Mei Mei Street CartStreet traders are the first to offer the latest food trends, from friands (the new cupcakes) to agua frescas (Mexican drinks). Blondies are the new brownies. Burmese is the new Vietnamese. And tea is the new coffee. That’s what the trend predictors said about 2013, and street food traders are doing their best to keep up with it all. Whether it’s waffles, empanadas or pambazos, the first place you’ll find the latest food trend is on the street.

1. Friands

We used to get excited about cupcakes – not any more. We’re over them. So, ladies and gentlemen, I give you the friand. These small French cakes, made with almond flour and egg whites, are light but beautifully chewy and moist. Baked in distinctive banquette moulds, they look like spongy little gold bars. They’re what teatime was made for.

2. Agua frescas

In Yorkshire, people are prepared to take two buses to try Chinampas’s agua frescas. With good reason. Agua frescas – literally translated as “fresh waters” – are the drink of Mexico. Ice-cold and colourful, they’re everywhere from Chiuahua in the north to Chiapas in the south.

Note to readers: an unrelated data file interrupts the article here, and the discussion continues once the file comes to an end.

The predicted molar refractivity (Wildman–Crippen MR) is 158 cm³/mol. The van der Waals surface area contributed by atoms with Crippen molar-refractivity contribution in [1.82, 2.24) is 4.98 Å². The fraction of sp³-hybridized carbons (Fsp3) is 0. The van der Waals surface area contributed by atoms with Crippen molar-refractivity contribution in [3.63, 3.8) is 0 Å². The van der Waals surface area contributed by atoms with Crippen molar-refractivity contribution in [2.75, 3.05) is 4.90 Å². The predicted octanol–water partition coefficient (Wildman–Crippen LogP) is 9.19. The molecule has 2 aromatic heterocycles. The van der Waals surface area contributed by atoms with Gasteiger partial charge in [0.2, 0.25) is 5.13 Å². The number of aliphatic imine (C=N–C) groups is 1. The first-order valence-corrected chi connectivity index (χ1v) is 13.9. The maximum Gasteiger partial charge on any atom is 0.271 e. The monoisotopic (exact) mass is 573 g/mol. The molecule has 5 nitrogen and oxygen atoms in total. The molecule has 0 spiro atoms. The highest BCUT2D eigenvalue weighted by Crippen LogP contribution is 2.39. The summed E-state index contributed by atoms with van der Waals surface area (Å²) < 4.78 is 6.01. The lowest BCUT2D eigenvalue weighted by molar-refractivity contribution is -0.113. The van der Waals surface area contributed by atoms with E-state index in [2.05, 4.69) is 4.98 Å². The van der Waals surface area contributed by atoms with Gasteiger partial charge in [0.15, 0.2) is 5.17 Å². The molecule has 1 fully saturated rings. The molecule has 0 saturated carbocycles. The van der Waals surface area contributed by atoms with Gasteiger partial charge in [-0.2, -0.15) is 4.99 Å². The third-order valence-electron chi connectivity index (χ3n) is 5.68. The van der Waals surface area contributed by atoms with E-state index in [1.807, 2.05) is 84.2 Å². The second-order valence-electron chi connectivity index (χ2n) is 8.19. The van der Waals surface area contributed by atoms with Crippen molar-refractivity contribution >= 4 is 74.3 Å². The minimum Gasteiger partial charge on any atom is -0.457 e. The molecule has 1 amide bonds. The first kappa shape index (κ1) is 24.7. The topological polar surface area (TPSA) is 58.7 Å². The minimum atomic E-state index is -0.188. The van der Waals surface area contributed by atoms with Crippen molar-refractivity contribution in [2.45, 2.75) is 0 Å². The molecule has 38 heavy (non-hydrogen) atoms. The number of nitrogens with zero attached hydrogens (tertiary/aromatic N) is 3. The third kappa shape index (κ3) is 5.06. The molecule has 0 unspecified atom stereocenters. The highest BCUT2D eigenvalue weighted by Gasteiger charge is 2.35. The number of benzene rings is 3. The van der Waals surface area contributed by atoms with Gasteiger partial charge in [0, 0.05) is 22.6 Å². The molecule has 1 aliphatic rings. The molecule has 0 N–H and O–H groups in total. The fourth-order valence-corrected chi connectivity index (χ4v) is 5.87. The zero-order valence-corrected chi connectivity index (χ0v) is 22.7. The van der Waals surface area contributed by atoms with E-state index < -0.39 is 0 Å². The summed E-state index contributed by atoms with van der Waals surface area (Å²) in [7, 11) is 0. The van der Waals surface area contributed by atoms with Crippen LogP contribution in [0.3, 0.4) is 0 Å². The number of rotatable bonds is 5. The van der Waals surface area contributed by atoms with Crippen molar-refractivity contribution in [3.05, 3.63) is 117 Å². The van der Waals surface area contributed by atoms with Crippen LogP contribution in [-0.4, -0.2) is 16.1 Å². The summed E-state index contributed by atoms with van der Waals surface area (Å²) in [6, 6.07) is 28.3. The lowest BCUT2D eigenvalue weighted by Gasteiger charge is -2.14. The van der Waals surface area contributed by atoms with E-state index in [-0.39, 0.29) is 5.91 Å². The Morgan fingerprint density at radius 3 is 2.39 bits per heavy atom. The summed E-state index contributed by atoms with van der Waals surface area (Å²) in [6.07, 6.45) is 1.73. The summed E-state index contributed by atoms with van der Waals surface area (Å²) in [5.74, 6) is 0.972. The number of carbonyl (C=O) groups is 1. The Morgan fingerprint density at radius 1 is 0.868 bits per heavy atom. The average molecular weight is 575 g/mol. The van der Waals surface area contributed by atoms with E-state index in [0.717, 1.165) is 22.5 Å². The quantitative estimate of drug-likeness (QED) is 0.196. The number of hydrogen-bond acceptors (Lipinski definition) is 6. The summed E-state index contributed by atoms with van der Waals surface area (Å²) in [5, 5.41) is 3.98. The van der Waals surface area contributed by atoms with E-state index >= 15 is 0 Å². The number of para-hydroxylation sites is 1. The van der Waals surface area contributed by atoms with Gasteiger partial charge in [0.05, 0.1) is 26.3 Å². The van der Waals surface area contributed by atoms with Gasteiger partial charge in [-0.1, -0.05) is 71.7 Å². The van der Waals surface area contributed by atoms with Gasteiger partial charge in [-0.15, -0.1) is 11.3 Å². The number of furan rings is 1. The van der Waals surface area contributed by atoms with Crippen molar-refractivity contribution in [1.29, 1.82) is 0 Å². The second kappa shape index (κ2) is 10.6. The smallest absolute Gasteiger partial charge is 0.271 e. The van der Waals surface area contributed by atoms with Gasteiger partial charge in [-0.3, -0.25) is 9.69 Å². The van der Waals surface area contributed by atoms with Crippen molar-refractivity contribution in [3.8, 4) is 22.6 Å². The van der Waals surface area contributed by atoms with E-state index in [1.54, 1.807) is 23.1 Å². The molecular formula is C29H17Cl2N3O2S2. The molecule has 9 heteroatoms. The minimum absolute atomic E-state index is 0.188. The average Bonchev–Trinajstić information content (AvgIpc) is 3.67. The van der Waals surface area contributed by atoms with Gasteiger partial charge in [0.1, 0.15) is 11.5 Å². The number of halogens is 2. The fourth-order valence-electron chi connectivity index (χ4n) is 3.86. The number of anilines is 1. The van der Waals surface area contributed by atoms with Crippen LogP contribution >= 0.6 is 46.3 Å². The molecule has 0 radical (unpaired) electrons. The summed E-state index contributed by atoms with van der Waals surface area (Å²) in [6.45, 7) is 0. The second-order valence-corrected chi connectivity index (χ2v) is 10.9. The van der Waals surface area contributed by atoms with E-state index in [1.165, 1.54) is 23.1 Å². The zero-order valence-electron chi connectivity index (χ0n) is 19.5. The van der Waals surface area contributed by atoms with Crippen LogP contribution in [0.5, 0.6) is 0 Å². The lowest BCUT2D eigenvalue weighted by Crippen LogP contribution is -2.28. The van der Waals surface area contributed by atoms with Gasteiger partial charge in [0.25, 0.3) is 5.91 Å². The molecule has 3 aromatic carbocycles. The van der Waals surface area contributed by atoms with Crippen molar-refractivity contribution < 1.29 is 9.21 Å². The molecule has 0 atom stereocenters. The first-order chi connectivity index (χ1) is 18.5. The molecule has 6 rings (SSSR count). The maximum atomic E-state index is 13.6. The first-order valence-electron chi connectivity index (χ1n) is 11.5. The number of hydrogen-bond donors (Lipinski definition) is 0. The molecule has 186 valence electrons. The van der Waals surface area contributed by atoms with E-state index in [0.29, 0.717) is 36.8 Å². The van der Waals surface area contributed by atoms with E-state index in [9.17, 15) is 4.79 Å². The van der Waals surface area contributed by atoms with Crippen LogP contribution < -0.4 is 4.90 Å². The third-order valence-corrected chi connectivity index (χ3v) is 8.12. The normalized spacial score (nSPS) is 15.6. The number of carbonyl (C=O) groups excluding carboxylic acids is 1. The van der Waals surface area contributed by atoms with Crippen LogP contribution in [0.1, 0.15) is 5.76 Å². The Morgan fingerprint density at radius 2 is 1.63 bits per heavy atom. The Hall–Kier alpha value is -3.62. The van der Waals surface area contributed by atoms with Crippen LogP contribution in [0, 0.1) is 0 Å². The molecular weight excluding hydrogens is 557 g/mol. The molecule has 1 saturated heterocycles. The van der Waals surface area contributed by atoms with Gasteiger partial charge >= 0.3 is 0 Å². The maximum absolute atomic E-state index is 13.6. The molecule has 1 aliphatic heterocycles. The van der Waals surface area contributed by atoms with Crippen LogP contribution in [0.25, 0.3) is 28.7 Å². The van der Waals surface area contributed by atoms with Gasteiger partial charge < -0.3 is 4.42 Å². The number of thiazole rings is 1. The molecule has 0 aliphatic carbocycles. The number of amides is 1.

3. Jian bing

Heard of the jian bing? It’s not quite a crepe, not quite a burrito, and Mei Mei Street Cart is the first to offer it up in London. The soya milk pancake is cooked fresh to order, sprinkled with spring onion and coriander, brushed with hoisin sauce, chilli and soya bean paste, and folded around roasted duck or char siu honey roast pork. Topped with a fried wonton cracker and it’s good to go.

4. Arepas

People will queue for arepas from Guasacaca in London without knowing exactly what they’re queueing for – such is the buzz around them on Twitter. Arepas are round cornbread patties from Venezuela, two fists big and the team stuff them with shredded beef, black beans, grated cheese, avocado and chicken. Just don’t forget the picante sauce.

5. Smoking

Pickling, brining and smoking were picked out as THE hot trends for Britain this year. But the street isn’t really the place to pickle and brine. Smoking, however – with all its attendant stoking, coking and poking – provides enough theatre to draw a crowd. And the smell will fill a high street. Hall’s Dorset Smokery has been doing it at festivals for years.

Find the entire article by Richard Johnson at The Guardian <here>